DISCOVER THE CREATIVE SIDE OF THE SEA TO SKY:
IN SUPPORT OF BC’S EFFORT TO MITIGATE COVID-19, THE MUSEUM IS TEMPORARILY CLOSED UNTIL FURTHER NOTICE
Audain Art Museum – Permanent Collection
The Audain Art Museum’s Permanent Collection of nearly 200 works of art is a visual journey through the history of art from coastal British Columbia. Spanning from the 18th century to present day, the Collection contains one of the world’s finest collections of Northwest Coast First Nations masks; a large collection of works by Emily Carr, encompassing all periods of her artistic career; as well as art by important post-war modernists such as E.J. Hughes, Gordon Smith and Jack Shadbolt. In addition to these historical works, the Collection showcases art by internationally renowned, contemporary British Columbia artists including Jeff Wall, Dana Claxton, Marianne Nicolson, Rodney Graham and Stan Douglas, among others. We invite you to explore the Collection online in all its diversity.
Britannia Mine Museum – Permanent Collection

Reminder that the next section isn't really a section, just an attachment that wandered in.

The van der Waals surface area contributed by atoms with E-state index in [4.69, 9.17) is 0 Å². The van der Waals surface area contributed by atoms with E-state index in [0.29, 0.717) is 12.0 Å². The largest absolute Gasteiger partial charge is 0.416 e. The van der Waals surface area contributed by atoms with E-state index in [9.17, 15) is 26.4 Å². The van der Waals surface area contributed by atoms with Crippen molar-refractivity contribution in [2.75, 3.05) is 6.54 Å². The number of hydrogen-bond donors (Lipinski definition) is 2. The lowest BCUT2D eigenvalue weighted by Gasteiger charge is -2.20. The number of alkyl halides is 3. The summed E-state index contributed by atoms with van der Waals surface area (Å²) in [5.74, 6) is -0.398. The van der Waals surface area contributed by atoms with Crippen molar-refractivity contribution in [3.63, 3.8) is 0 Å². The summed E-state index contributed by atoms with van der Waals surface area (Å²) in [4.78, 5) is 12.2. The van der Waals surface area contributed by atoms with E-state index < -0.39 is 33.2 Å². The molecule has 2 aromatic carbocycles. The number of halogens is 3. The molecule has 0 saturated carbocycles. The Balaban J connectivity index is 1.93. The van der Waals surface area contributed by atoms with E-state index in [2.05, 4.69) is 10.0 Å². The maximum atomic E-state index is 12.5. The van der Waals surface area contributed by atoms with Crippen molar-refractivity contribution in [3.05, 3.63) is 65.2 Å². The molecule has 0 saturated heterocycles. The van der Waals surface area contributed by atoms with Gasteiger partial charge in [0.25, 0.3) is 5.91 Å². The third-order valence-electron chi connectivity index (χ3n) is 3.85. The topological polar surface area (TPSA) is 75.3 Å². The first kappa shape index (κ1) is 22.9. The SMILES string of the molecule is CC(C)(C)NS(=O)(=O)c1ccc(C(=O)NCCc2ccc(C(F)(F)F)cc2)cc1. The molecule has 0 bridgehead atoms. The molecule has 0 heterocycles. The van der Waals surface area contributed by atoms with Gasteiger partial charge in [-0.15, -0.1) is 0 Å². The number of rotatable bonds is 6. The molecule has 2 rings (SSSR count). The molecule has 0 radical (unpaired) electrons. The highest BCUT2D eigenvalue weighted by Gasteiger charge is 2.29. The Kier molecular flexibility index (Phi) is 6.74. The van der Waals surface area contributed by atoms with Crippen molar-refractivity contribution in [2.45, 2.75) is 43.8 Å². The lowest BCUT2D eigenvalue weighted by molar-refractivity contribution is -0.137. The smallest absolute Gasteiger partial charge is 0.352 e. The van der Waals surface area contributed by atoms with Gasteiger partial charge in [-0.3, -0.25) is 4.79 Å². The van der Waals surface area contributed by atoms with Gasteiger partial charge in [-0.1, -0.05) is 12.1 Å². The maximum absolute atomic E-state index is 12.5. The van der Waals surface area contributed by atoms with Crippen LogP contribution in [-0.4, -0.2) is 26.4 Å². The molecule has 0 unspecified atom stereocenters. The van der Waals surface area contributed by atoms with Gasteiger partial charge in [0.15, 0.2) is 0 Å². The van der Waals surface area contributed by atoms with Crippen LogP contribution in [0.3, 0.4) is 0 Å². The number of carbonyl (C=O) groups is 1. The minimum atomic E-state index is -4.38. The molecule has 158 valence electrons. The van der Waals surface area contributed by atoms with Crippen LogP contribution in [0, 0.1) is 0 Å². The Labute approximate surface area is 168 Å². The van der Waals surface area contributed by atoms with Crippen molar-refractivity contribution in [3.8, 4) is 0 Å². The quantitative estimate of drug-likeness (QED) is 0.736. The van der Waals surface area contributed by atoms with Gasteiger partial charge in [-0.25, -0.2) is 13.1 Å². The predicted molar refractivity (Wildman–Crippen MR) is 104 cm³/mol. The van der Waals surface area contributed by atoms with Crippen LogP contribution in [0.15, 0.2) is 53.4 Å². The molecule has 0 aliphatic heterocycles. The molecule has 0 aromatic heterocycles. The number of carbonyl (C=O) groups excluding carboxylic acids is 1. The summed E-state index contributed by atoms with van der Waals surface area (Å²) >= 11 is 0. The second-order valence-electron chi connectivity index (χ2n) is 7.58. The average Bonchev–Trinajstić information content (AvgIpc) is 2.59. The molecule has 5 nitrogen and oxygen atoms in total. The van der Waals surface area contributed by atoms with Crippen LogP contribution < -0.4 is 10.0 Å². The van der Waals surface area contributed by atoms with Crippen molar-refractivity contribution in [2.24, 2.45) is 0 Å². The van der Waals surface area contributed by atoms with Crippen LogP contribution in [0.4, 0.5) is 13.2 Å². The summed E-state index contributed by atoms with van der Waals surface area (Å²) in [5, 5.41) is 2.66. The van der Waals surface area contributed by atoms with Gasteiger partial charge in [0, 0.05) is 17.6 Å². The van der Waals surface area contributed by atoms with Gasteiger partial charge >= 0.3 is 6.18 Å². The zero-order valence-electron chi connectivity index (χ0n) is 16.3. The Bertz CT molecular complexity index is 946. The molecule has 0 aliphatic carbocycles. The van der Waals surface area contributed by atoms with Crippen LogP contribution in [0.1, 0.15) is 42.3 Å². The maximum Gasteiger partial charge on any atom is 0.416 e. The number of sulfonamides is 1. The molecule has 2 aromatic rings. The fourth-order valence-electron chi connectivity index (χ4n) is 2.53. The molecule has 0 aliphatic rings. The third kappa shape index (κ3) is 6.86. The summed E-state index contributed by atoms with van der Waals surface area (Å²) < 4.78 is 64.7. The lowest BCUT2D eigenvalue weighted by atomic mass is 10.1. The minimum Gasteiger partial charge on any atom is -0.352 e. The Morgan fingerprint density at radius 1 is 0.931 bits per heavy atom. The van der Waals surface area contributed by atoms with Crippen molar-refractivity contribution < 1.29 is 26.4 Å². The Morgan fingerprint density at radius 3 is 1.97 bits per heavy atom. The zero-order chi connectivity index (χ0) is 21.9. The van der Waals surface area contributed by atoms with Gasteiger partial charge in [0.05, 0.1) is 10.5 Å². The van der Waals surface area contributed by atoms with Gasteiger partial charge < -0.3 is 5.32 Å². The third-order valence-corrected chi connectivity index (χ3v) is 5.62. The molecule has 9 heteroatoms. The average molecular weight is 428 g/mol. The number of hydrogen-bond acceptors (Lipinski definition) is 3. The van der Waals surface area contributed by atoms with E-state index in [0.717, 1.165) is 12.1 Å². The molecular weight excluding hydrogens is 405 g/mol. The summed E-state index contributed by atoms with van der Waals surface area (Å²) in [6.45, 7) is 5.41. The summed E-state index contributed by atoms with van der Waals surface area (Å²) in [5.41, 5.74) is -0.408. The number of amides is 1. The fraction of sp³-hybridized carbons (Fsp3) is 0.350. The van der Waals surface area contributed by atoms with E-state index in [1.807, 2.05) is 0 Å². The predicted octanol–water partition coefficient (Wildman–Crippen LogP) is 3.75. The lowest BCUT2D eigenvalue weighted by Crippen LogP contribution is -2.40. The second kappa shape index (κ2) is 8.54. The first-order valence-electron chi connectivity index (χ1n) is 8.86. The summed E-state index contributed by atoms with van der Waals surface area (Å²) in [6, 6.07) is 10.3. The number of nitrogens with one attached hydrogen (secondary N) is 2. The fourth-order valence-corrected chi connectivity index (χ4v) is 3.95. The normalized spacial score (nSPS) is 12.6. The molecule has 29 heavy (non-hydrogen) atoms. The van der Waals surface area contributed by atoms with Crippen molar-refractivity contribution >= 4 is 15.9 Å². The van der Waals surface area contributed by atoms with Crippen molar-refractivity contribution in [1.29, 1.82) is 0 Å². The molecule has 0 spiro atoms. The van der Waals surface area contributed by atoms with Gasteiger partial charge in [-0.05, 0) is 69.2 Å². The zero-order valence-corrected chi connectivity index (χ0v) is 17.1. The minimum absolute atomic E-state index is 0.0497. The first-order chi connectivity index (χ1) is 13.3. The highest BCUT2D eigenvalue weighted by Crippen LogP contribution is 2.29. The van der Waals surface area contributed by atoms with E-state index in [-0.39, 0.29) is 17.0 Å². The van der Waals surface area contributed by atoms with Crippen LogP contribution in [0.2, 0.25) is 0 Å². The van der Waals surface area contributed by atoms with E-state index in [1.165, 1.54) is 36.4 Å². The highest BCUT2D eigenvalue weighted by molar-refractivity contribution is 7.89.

The site of the Britannia Mine Museum is itself an exhibit – between the historical machinery and heritage building, there is plenty to see and do. The museum’s permanent exhibits also offer further insight into the social history of local mining, as well as the mining history of BC. Find out more.
Whistler Museum – Permanent Collection
Ongoing | Whistler Museum, Whistler
Learn about Whistler’s journey from wilderness to world-class resort. The Whistler Museum tells Whistler’s stories from fun-loving pioneers, to the creation of Whistler Blackcomb, to the 2010 Winter Olympic Games and beyond.
It was the chance for a weekend get-a-way spot that spurred Florence Petersen and four friends to purchase a small cabin at Alta Lake in the mid-1950s. At the time, the valley contained a quaint summer fishing resort with only a handful of year-round residents. In the years following, the area would transform from its humble beginnings into the internationally renowned four-season resort we know today. With so much change taking place in the 1970s, early pioneer Myrtle Philip and Cypress Lodge owner Dick Fairhurst confessed to Florence a worry that the early days would soon be forgotten. Florence eased their fears by promising them that their stories would be remembered. True to her word, in 1986, after retiring from teaching, Florence started the Whistler Museum and Archives as a charitable non-profit society. Over thirty years later, Whistler has grown beyond the early trail-blazers’ wildest dreams and the Museum is proud to continue to collect, preserve, and tell the stories of mountain life and the people who live it.